Opportunity presented itself in the shape of a free offer on the Kindle edition of Persuade Anyone. I had myself a quick look, saw that this one is short and sweet, reckoned there shouldn't be much harm in the affair, and went for it. In retrospect I think I can safely say reading this book was not a bad move.
Persuasion Psychology is, essentially, a short overview of 26 selling techniques. Almost all of them are practical, most of them are easy to implement if one pays attention, and only one ("publish a book") borders the realms of fantasy. If you're looking for the gist of the book, I think most of the techniques can be best described as ways to make others like and appreciate you. This can be achieved through certain behaviours as well as through establishing oneself a reputation; the overall effect is in affecting the way others relate to you.
And yes, Persuasion Psychology proved to be a very relevant book for a jobseeker such as yours truly. It does not only deal with how to be a good salesperson, but rather deals in how to offer a likeable image; an image that could prove very useful at a job interview. Furthering its appeal to me is the fact the book tries to base its techniques on science and research, and although a short and basic publication such as Persuade Anyone cannot offer much in the way of depth this approach is certainly better than the usual "trust me, I know" spirit of most self help books.
Overall: Cuts to the chase, very practical, and therefore worth 3.5 out of 5 crabs.

Wednesday, 9 July 2014

All Is Lost

Lowdown: Alone on a damaged boat in the middle of the ocean, a man fights for survival.
Review:
In these days when films are designed by the bean counters, it can be quite hard to find a movie having a go at making an artistic statement that still gets the full deal of A list stars and production values. All Is Lost is such a case, a case of a film that feels as if it belongs in the seventies yet is very much up to date.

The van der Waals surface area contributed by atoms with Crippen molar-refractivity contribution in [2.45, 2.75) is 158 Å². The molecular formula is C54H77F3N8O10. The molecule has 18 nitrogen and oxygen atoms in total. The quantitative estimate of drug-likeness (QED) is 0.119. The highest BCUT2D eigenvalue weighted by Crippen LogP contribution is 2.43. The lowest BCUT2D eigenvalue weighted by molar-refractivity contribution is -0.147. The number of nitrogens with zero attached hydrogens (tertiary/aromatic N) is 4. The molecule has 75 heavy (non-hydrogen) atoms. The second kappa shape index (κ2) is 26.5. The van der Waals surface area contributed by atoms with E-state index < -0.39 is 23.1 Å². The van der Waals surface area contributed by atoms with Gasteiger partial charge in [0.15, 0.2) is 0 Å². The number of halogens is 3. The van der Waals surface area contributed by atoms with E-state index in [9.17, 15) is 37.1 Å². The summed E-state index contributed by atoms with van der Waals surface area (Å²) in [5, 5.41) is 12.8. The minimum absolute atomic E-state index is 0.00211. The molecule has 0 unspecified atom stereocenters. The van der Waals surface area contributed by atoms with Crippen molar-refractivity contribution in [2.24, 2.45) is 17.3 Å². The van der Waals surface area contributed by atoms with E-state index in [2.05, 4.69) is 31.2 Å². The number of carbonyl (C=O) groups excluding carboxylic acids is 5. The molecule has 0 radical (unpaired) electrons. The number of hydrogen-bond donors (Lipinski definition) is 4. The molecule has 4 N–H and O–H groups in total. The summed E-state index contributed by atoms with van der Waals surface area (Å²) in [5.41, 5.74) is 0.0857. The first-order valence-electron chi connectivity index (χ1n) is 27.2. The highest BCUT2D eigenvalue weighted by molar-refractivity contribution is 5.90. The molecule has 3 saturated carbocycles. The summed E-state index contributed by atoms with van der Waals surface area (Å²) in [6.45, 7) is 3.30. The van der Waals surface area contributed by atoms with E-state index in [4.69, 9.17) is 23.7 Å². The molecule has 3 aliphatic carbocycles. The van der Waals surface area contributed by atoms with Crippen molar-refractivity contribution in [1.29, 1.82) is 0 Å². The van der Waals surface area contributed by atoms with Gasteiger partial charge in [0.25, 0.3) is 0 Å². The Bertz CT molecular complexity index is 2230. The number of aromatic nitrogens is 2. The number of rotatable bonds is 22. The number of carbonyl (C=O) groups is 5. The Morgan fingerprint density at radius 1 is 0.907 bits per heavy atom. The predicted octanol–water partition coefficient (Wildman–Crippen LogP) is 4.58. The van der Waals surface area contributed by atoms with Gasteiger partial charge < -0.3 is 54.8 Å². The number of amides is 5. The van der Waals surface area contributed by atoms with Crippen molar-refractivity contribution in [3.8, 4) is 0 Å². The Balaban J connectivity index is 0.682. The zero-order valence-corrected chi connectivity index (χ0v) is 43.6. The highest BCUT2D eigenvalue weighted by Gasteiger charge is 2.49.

It must have been a tough shoot. I recall learning through the Making Of on James Cameron’s The Abyss just how hard filming on/under water can be. Perhaps to compensate for the production costs, the cast of All Is Lost is limited to one actor (Robert Redford) and one hand. Joyful cynicism aside, my point is that this one is an artistic statement that is full of the symbolic.
We join a lone Redford abroad a yacht in the middle of the ocean as that yacht is hit - and damaged - by a stray shipping container. This starts a struggle that last till the end of the movie, where a cool, calculated, well organised, and very resourceful Redford struggles – all on his own – to keep on floating in a world that sends man made shipping containers and naturally occurring storms down his way. But yeah, the title of the movie says it all: eventually, all is lost.
Obviously, given the nature of the affair – a single actor filling up an entire movie with hardly a spoken word – All Is Lost is unique. The messages it is trying to convey range from the dead obvious to those requiring deep thought, but clearly we have ourselves some statements on the themes of man vs. nature and/or technology vs. nature. It can also be argued the entire affair is an analogy to the struggle of life: from the second it starts it knows it is doomed, yet it struggles to the best of its abilities to survive for as long as it can. Until, that is, All Is Lost.
Clearly, Redford and director J.C. Chandor (Margin Call) deserve their accolades for this one. It may not be the most exciting movie ever, but it sure is a statement. And a good one at that.
Overall: If cinema interests you as a form of art, as opposed to just entertainment, dare not miss All Is Lost. I will be generous and claim it is well worth 4 out of 5 thoughtful crabs.
Closing note: Between Redford's escapades here and Tom Hanks’ in Cast Away, I think we should make it mandatory for freight ships to put someone on constant watch for drifting Hollywood stars seeking refuge.